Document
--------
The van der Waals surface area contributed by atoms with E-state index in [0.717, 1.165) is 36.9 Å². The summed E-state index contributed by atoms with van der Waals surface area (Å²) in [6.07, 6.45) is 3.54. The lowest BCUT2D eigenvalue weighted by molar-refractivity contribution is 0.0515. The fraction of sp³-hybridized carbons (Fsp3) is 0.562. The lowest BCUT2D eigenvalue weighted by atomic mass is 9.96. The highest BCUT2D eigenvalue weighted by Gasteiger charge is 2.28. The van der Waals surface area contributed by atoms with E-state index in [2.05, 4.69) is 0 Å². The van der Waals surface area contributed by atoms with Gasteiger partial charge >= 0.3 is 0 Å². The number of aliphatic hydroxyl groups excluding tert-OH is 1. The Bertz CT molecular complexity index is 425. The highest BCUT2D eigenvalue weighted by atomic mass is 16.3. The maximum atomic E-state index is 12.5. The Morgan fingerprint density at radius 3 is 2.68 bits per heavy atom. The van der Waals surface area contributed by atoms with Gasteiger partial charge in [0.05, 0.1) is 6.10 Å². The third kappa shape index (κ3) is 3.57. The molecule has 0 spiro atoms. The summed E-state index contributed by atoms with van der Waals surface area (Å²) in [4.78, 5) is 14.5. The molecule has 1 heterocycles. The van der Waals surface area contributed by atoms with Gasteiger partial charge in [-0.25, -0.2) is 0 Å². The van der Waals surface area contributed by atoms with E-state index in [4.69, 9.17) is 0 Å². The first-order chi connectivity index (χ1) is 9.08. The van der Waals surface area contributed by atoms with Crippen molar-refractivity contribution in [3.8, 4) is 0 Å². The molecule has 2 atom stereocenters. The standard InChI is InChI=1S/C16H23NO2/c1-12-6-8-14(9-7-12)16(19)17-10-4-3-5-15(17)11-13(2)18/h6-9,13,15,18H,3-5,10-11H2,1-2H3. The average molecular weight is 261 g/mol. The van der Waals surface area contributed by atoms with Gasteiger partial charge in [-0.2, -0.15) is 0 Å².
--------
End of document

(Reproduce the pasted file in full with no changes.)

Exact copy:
The van der Waals surface area contributed by atoms with E-state index in [0.717, 1.165) is 36.9 Å². The summed E-state index contributed by atoms with van der Waals surface area (Å²) in [6.07, 6.45) is 3.54. The lowest BCUT2D eigenvalue weighted by molar-refractivity contribution is 0.0515. The fraction of sp³-hybridized carbons (Fsp3) is 0.562. The lowest BCUT2D eigenvalue weighted by atomic mass is 9.96. The highest BCUT2D eigenvalue weighted by Gasteiger charge is 2.28. The van der Waals surface area contributed by atoms with E-state index in [2.05, 4.69) is 0 Å². The van der Waals surface area contributed by atoms with Gasteiger partial charge >= 0.3 is 0 Å². The number of aliphatic hydroxyl groups excluding tert-OH is 1. The Bertz CT molecular complexity index is 425. The highest BCUT2D eigenvalue weighted by atomic mass is 16.3. The maximum atomic E-state index is 12.5. The Morgan fingerprint density at radius 3 is 2.68 bits per heavy atom. The van der Waals surface area contributed by atoms with Gasteiger partial charge in [0.05, 0.1) is 6.10 Å². The third kappa shape index (κ3) is 3.57. The molecule has 0 spiro atoms. The summed E-state index contributed by atoms with van der Waals surface area (Å²) in [4.78, 5) is 14.5. The molecule has 1 heterocycles. The van der Waals surface area contributed by atoms with Gasteiger partial charge in [-0.25, -0.2) is 0 Å². The van der Waals surface area contributed by atoms with E-state index in [4.69, 9.17) is 0 Å². The first-order chi connectivity index (χ1) is 9.08. The van der Waals surface area contributed by atoms with Crippen molar-refractivity contribution in [3.8, 4) is 0 Å². The molecule has 2 atom stereocenters. The standard InChI is InChI=1S/C16H23NO2/c1-12-6-8-14(9-7-12)16(19)17-10-4-3-5-15(17)11-13(2)18/h6-9,13,15,18H,3-5,10-11H2,1-2H3. The average molecular weight is 261 g/mol. The van der Waals surface area contributed by atoms with Gasteiger partial charge in [-0.2, -0.15) is 0 Å².